Category Archives: miscellaneous

Soup Mix in a Jar


Soup Mix in a Jar
Your friends and family will love this pretty soup mix in a jar that makes a nice, easy supper!
Use different colored ingredients for a festive look.

Layer in a pint jar, as listed (top ingredient at the top
of the jar):
1/3 cup uncooked pasta (to fill the jar) (we used whole wheat mini-shells)
1/4 cup dry lentils (orange)
1/4 cup split peas (yellow)
1/4 cup uncooked rice
1/4 cup dry split peas (green)
2 T. pearl barley
1/4 cup lentils (dark green or brown)
1 bay leaves
2 T beef, chicken or veggie bouillon granules (or two cubes)
2 T cup dried onion flakes
1/4 t. black pepper
1 t. dried garlic powder or flakes
1/2 t. dried Italian seasoning

In a pint jar, layer the ingredients as listed. Using a jar funnel will help keep messes to a minimum. At the top, wrap the pasta in plastic wrap, and place in the jar. Add enough pasta to completely fill the jar all the way to the top (this will help keep the layers from shifting). Seal tightly. You can cover with decorative cloth and tie with a ribbon or string (Use a rubber band to secure, then remove the rubber band after the ribbon is tied).
Attach an instructions label to the jar.
Include the tomatoes, sauce, and some cornbread mix, if you like!

INSTRUCTIONS (tie this label to your jar)

How to make Soup in a Jar
1 half pound ground beef, turkey, pork, ham, or Italian sausage, or leave out the meat for a vegan version!
8 cups water
1 14 oz. can diced tomatoes, with juice
1 8 oz. can tomato sauce

TO PREPARE SOUP: Remove pasta from top of jar, and set aside. In a 6 qt pot over medium heat, brown beef; drain excess fat. Add soup mix, tomatoes, and water. Bring to a boil, then reduce heat to low. Cover, and simmer 1 hour. Stir in the tomato sauce; bring to a boil, add pasta. Cover and simmer 30 minutes. Serve with fresh cornbread. The person who finds the bay leaf gets to do the dishes! (serves 4-6)


Ginger Syrup

ginger syrup

Ginger Syrup

2 cups sugar
1 six-inch piece fresh ginger
2 cups water

Scrub, rinse, and finely dice or slice the ginger (no need to peel). Place sugar, ginger, and water in a medium saucepan; bring to a boil. Reduce to a simmer, and cook 1-2 hours, until syrup has reduced. Let cool. Pour ginger and syrup into a glass quart jar and refrigerate overnight. Strain the next day. Keep syrup refrigerated up to a month.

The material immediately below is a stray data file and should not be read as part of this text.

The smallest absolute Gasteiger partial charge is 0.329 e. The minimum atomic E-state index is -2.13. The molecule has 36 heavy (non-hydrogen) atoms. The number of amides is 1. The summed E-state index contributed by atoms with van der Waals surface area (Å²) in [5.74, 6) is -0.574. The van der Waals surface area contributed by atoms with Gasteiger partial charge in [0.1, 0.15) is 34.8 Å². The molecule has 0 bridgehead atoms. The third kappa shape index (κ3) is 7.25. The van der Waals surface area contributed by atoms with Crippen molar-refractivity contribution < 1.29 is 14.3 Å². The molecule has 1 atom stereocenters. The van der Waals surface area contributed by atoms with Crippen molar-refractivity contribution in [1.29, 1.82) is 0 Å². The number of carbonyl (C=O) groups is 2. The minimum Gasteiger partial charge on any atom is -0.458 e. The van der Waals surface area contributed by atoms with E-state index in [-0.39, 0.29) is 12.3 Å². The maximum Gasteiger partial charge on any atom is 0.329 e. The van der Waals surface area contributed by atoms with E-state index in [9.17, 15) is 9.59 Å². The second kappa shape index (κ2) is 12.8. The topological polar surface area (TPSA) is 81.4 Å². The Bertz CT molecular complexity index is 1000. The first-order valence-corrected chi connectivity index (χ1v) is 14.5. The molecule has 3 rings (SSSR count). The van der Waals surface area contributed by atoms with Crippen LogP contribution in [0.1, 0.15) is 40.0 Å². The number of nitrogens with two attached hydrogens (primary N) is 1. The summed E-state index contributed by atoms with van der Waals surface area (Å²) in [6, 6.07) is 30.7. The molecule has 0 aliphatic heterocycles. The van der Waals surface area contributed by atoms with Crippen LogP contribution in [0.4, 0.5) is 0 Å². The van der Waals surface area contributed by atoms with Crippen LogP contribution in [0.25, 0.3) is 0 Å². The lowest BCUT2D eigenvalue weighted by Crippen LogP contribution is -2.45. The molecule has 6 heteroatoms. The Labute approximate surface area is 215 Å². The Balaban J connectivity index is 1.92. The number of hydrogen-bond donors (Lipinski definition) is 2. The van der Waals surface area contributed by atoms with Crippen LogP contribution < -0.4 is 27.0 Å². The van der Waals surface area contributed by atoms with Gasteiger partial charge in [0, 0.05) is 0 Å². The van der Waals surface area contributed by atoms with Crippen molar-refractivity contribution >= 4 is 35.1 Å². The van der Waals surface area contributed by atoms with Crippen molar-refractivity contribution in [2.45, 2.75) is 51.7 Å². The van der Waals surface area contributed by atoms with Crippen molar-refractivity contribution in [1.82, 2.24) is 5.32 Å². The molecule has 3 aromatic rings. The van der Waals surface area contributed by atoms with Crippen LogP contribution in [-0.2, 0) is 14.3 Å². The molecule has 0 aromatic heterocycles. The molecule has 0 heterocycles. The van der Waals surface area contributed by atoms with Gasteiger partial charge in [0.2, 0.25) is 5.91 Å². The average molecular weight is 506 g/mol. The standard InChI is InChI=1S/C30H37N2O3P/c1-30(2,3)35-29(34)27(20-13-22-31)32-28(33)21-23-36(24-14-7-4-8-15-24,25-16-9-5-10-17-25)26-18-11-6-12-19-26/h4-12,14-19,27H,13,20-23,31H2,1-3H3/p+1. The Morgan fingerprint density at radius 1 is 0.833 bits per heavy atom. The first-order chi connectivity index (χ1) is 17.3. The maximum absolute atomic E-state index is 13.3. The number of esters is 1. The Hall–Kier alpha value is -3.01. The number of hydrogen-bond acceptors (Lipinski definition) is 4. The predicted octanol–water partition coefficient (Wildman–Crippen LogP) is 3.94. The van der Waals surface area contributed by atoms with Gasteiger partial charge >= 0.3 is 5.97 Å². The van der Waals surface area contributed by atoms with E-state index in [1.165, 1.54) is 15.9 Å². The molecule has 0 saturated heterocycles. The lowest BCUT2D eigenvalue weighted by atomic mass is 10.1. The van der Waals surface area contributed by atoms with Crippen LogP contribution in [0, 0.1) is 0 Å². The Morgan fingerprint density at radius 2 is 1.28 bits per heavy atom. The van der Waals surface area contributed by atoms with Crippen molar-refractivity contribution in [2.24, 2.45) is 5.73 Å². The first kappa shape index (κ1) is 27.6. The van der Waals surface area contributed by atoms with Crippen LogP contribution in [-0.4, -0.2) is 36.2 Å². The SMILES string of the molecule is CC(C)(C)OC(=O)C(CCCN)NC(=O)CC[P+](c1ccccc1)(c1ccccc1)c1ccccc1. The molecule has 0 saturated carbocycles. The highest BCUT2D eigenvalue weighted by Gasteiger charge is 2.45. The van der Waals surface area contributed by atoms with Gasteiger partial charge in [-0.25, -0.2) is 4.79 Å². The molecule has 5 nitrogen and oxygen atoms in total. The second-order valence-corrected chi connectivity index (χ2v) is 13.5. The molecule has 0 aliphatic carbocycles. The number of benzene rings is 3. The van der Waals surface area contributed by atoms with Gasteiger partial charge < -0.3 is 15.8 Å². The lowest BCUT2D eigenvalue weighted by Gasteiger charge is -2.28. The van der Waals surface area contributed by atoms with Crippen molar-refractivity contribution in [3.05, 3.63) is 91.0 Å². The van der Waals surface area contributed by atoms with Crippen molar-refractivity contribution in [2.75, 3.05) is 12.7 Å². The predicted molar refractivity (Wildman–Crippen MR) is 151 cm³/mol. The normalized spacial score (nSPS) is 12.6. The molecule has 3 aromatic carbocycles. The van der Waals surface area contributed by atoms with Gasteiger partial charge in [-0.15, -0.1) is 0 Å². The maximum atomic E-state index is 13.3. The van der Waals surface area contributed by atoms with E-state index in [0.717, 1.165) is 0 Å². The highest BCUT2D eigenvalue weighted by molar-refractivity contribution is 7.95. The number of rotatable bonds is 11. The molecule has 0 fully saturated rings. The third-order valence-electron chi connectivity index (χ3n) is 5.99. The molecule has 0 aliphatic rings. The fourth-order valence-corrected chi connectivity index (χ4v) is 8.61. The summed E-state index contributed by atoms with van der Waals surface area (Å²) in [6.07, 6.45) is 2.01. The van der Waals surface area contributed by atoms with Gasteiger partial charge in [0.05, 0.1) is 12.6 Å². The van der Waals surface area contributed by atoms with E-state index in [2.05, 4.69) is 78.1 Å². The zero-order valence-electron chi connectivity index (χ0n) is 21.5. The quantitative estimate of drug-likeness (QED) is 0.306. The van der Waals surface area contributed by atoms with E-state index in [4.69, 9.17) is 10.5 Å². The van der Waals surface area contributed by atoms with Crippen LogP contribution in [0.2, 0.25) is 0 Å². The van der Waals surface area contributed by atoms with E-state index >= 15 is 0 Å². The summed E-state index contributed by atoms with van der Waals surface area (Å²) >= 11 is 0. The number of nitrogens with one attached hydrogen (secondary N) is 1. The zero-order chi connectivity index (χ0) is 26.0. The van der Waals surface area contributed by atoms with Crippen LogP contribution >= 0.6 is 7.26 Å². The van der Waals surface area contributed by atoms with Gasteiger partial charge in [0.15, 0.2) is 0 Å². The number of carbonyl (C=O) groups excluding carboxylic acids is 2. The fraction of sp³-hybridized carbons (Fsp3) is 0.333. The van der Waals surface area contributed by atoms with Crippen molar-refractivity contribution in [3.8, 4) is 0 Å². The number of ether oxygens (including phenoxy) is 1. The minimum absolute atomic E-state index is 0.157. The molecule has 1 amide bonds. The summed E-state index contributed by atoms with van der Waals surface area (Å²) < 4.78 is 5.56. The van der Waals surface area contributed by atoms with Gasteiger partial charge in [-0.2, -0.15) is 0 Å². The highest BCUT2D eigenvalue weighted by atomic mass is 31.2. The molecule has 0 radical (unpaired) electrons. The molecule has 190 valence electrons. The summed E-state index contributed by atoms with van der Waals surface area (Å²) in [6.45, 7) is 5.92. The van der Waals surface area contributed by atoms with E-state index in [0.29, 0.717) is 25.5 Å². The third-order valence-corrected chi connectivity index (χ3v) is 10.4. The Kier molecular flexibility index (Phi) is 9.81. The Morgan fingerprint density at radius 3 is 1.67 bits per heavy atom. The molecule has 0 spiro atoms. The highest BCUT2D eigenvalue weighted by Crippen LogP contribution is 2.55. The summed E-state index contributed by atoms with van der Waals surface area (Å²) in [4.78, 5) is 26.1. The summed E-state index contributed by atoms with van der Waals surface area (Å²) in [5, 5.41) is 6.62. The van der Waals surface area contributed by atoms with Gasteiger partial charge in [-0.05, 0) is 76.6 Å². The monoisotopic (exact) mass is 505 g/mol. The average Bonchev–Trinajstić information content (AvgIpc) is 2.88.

Suggested uses:

Ginger-Lemon Soother: To relieve a sore throat, use 2 T. ginger syrup and the juice of half a lemon in a mug of hot water.

Ginger-Mint Sparkler: Combine 1/2 cup ginger syrup, 1/4 cup lime juice, and 1 cup seltzer water. Crush a couple mint leaves into the drink. Serve over ice.

Add 1-2 T. of Ginger Syrup to hot or cold tea, lemonade, orange or apple juice.

Drizzle hot or cold Ginger Syrup over fruits. It’s especially good with pears or pineapple.

Extra-delicious over Gingerbread Pancakes!

(Adjust measurements to your taste. The strength and thickness of ginger syrup varies.)

Green Goddess Fresh Basil Dressing

green goddess

Green Goddess Dressing
(This recipe is from my friend, Nancy)

Wonderful way to use fresh basil.  If you don’t have whole buttermilk, add a little more sour cream.

1 1/2 cups firmly packed fresh basil leaves
1/2 cup whole buttermilk
2 T. apple cider vinegar
1/2 shallot, sliced
1 cup mayonnaise (such as Hellman’s or Duke’s)
1 cup sour cream
Salt and black pepper to taste

Process ingredients in a blender or food processor until smooth. Serve dressing immediately, or cover and chill. 

Note: I store this dressing in glass or plastic with a non-metal lid, to prevent the acid from reacting with the metal.

Sweet Lime Pickles

Sweet Lime Pickles

These are the pickles my mother has always made. They have the sweet-tart, translucent crunchiness that makes my mouth water and pucker at the same time. They are delicious as part of potato salad. A ham or turkey sandwich would be pretty ‘blah’ without them. And they belong on my favorite grilled cheese sandwich, too.

(Makes 3 quarts)

1 gallon of sliced cucumbers

Place in a mixture of 2 quarts water and ½ C. pickling lime. Refrigerate for 24 hours. Rinse well to remove the lime and soak one hour in clear, cold water.

Bring to a boil:
6 C. white vinegar
6 C. sugar
2 T. (or more) pickling spice

You can enclose the spice in a cloth sack or leave it loose in the pickles, as desired. (I prefer it in a sack. Remove when packing jars.)

Bring to a boil again and cook 25 minutes, carefully stirring occasionally. Pack in jars and seal hot.

sweet lime pickles on ham sammy
Sweet Lime Pickles on a ham sammy

Homemade Old-fashioned Low-fat Granola

granola with apricots

Old-Fashioned Low-fat Granola
2 lb. 10 oz. box regular rolled oats (12-16 cups)
1 cup wheat germ
5 oz. (2 cups) coconut
8.5 oz. (2 cups) sunflower seeds
1 oz. (1/4 cup) sesame seeds
3 oz. (3/4 cup) broken pecans